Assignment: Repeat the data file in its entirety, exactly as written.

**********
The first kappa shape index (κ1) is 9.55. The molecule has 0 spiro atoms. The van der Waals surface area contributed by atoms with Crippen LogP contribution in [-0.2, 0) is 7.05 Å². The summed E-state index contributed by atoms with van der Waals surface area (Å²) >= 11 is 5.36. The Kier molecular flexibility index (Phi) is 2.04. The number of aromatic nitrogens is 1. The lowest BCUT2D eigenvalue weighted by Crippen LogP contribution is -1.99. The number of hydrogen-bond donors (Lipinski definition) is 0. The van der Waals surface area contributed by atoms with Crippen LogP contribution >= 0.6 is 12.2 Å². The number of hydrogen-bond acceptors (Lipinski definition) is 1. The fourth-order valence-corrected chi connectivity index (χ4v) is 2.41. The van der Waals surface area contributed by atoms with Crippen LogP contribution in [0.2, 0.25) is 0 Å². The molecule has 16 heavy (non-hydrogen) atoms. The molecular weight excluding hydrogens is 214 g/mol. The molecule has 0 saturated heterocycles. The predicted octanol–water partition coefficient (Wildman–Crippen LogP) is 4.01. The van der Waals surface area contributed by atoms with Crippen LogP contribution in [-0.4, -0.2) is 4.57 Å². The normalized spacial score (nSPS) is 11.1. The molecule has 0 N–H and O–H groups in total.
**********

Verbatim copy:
The first kappa shape index (κ1) is 9.55. The molecule has 0 spiro atoms. The van der Waals surface area contributed by atoms with Crippen LogP contribution in [-0.2, 0) is 7.05 Å². The summed E-state index contributed by atoms with van der Waals surface area (Å²) >= 11 is 5.36. The Kier molecular flexibility index (Phi) is 2.04. The number of aromatic nitrogens is 1. The lowest BCUT2D eigenvalue weighted by Crippen LogP contribution is -1.99. The number of hydrogen-bond donors (Lipinski definition) is 0. The van der Waals surface area contributed by atoms with Crippen LogP contribution >= 0.6 is 12.2 Å². The number of hydrogen-bond acceptors (Lipinski definition) is 1. The fourth-order valence-corrected chi connectivity index (χ4v) is 2.41. The van der Waals surface area contributed by atoms with Crippen LogP contribution in [0.2, 0.25) is 0 Å². The molecule has 16 heavy (non-hydrogen) atoms. The molecular weight excluding hydrogens is 214 g/mol. The molecule has 0 saturated heterocycles. The predicted octanol–water partition coefficient (Wildman–Crippen LogP) is 4.01. The van der Waals surface area contributed by atoms with Crippen LogP contribution in [-0.4, -0.2) is 4.57 Å². The normalized spacial score (nSPS) is 11.1. The molecule has 0 N–H and O–H groups in total.